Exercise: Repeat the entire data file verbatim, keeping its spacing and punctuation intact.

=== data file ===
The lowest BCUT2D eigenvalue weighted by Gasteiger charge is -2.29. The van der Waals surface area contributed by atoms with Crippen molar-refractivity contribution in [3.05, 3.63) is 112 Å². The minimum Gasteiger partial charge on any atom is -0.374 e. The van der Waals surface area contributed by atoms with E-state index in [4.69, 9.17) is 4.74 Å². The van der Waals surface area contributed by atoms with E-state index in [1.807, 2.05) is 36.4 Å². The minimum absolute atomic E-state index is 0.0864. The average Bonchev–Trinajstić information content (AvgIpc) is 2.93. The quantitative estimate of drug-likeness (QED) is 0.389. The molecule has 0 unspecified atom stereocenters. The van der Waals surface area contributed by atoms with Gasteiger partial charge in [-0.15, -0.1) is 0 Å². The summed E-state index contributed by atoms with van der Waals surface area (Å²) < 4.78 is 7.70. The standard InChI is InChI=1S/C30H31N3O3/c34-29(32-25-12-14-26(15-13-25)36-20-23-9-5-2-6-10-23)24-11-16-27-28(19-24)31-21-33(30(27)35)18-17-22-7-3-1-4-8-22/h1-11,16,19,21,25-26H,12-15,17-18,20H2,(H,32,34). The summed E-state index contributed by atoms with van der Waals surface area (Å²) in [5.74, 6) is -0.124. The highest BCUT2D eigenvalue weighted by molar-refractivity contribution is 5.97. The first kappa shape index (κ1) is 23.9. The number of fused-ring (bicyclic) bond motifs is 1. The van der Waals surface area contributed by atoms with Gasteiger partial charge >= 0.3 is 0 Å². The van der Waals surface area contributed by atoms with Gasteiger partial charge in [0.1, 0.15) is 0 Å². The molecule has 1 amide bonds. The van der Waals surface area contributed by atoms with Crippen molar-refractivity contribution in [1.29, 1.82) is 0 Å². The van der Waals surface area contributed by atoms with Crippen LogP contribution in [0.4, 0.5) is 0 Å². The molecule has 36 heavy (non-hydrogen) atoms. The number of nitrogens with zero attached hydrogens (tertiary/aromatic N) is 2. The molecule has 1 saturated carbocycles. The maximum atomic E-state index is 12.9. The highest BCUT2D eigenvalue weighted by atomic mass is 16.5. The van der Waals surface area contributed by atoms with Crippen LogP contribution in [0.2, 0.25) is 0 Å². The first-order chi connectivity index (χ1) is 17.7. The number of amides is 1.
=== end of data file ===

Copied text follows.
The lowest BCUT2D eigenvalue weighted by Gasteiger charge is -2.29. The van der Waals surface area contributed by atoms with Crippen molar-refractivity contribution in [3.05, 3.63) is 112 Å². The minimum Gasteiger partial charge on any atom is -0.374 e. The van der Waals surface area contributed by atoms with E-state index in [4.69, 9.17) is 4.74 Å². The van der Waals surface area contributed by atoms with E-state index in [1.807, 2.05) is 36.4 Å². The minimum absolute atomic E-state index is 0.0864. The average Bonchev–Trinajstić information content (AvgIpc) is 2.93. The quantitative estimate of drug-likeness (QED) is 0.389. The molecule has 0 unspecified atom stereocenters. The van der Waals surface area contributed by atoms with Gasteiger partial charge in [-0.15, -0.1) is 0 Å². The summed E-state index contributed by atoms with van der Waals surface area (Å²) < 4.78 is 7.70. The standard InChI is InChI=1S/C30H31N3O3/c34-29(32-25-12-14-26(15-13-25)36-20-23-9-5-2-6-10-23)24-11-16-27-28(19-24)31-21-33(30(27)35)18-17-22-7-3-1-4-8-22/h1-11,16,19,21,25-26H,12-15,17-18,20H2,(H,32,34). The summed E-state index contributed by atoms with van der Waals surface area (Å²) in [5.74, 6) is -0.124. The highest BCUT2D eigenvalue weighted by molar-refractivity contribution is 5.97. The first kappa shape index (κ1) is 23.9. The number of fused-ring (bicyclic) bond motifs is 1. The van der Waals surface area contributed by atoms with Gasteiger partial charge >= 0.3 is 0 Å². The van der Waals surface area contributed by atoms with Gasteiger partial charge in [0.1, 0.15) is 0 Å². The molecule has 1 amide bonds. The van der Waals surface area contributed by atoms with Crippen molar-refractivity contribution in [1.29, 1.82) is 0 Å². The van der Waals surface area contributed by atoms with Crippen LogP contribution in [0.4, 0.5) is 0 Å². The molecule has 36 heavy (non-hydrogen) atoms. The number of nitrogens with zero attached hydrogens (tertiary/aromatic N) is 2. The molecule has 1 saturated carbocycles. The maximum atomic E-state index is 12.9. The highest BCUT2D eigenvalue weighted by atomic mass is 16.5. The van der Waals surface area contributed by atoms with Crippen LogP contribution in [0.2, 0.25) is 0 Å². The first-order chi connectivity index (χ1) is 17.7. The number of amides is 1.